“I was very grateful to be awarded a PhD Finishing Fellowship for my final semester at Michigan Tech. This financial support allowed me to focus my attention on finishing my dissertation and publishing my research. Publication is essential for disseminating new research results and promoting the research taking place at Michigan Tech, and for helping people like me launch their careers. My achievements, thanks to the Finishing Fellowship, led to the start of a successful career as a forest habitat biologist.” —Lindsey Shartell, PhD, Spring 2012
“The Graduate School Finishing Fellowship enabled me to shift my focus from my teaching to scholarship, which I would have been unable to do otherwise. Having a semester to focus solely on my own writing is what really made obtaining my PhD in a timely manner possible. I am sincerely grateful to having been given a Finishing Fellowship, as it allowed me to complete my PhD and reach my own goal of teaching writing full time at a university.” —Heather L. H. Jordan, PhD, Summer 2011
Alumni Do you ever think of old college friends and wonder what they’re up to and where they’ve been? Here, we’ve done our best to document where our alumni reside around the globe. We also checked in with a couple of alums who were featured in the past.
Mark Griep, PhD ’08
WHERE ARE THEY NOW?
The world map at right shows the countries of residence for Michigan Tech Graduate School alumni.
“Michigan Tech’s international diversity was highly influential in my career. Tech offered vibrant international and cultural opportunities to genuinely experience diversity. It was these experiences that drove me to pursue a Fulbright Fellowship in Taiwan following graduation, and I am now moving toward an international focus in my career.”
Kristen Roth, MS ’09 CIVIL ENGINEERING “Through my experience in the civil engineering graduate program, I greatly expanded my engineering knowledge and enhanced my skills as a writer and researcher. I learned the importance of self motivation, planning, and goals. Having my master’s degree helped me secure a job, and I was given more responsibility upon entering the workforce than I would have been given if I only had a bachelor’s degree.”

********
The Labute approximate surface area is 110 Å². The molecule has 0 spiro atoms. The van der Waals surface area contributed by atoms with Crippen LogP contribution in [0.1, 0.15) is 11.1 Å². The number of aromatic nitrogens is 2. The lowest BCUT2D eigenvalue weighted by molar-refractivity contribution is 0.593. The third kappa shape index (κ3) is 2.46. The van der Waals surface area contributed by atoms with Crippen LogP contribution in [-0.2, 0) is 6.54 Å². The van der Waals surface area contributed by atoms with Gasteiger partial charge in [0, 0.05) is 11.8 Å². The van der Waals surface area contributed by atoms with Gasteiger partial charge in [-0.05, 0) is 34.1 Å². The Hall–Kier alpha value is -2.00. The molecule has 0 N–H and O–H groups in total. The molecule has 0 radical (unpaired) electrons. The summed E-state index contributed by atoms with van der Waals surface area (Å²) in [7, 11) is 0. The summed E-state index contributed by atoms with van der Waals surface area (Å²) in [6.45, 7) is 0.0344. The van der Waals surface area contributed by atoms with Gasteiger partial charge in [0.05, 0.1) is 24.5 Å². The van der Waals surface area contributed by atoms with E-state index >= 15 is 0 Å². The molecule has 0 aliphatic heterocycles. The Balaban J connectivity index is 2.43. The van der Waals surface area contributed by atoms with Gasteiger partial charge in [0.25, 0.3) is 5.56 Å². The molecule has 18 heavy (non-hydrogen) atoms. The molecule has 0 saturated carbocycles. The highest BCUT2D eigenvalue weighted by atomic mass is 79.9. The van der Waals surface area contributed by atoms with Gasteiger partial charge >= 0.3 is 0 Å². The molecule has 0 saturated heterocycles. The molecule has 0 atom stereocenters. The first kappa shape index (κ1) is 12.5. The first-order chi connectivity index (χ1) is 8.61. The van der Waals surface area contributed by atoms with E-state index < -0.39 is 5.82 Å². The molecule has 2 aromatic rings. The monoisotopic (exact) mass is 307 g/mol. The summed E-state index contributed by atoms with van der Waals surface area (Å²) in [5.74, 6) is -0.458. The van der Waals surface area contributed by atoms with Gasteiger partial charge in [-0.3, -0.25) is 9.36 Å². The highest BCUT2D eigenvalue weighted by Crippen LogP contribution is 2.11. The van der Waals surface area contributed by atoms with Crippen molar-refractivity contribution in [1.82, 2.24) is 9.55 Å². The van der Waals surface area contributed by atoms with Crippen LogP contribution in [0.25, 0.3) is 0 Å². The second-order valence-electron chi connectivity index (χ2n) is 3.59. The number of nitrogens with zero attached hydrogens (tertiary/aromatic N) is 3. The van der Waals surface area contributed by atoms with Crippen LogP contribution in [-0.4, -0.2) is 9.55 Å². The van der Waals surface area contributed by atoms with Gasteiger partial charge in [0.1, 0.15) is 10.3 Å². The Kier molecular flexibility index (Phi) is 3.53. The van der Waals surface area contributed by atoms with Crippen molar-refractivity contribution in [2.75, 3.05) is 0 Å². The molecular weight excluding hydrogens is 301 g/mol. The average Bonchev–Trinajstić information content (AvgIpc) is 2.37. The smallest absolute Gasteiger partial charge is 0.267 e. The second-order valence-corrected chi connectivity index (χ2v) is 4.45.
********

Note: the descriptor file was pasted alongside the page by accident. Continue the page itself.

30–80 alums (USA: 5,890) 10–29 alums 4–9 alums 2–3 alums 1 alum
The average lifetime giving to Michigan Tech by a Graduate School alumnus. The average individual gift is $292.
41% 3,036 Graduate School alumni have contributed $26,490,063 to Michigan Tech since 1948; a 41 percent participation rate.
Michigan Tech develops many leaders with strong entrepreneurial abilities, reflected in the large number of selfemployed individuals.
EMPLOYERS OF GRADUATE SCHOOL ALUMNI
Ford Motor Company
General Motors Corporation
US Department of Agriculture
A prominent example is John Hallquist PhD, who graduated from Michigan Tech in 1974. He founded Livermore Software Technology Corporation in 1987 and was elected to the National Academy of Engineering in 2007.
Support Types PHD
Internal financial support includes teaching and research assistantships provided by Michigan Tech. External support includes fellowships, grants, and contracts. Self-supported students pay their own way or have assistance from an employer or another organization, and their support is not administered through Michigan Tech.
Self–supported master’s students continue to grow in number at Michigan Tech. These students pursue degrees that make them more competitive in today’s workplace. In 2011, there was a slight increase in the number of master’s students receiving external support and a small decrease in the number receiving internal support.
Gender by College Female
Total number of students
Male 29% Female
60 School of Business and Economics
Students in the Graduate School
82 71% Male
College of Engineering
School of Forest Resources and Environmental Science
College of Sciences and Arts
No College Designated
The Graduate School is making steady progress towards the 2020 goal of 35 percent female enrollment. The College of Engineering has the largest number of female graduate students (156), while the School of Forest Resources and Environmental Science has the highest percentage (53) of female students.
Demand for Michigan Tech
graduate programs has risen
steadily over the past five years,
with applications more than 31 423
doubling and total enrollment exceeding 1,300.
Ap plic a t io ns Acc e pt s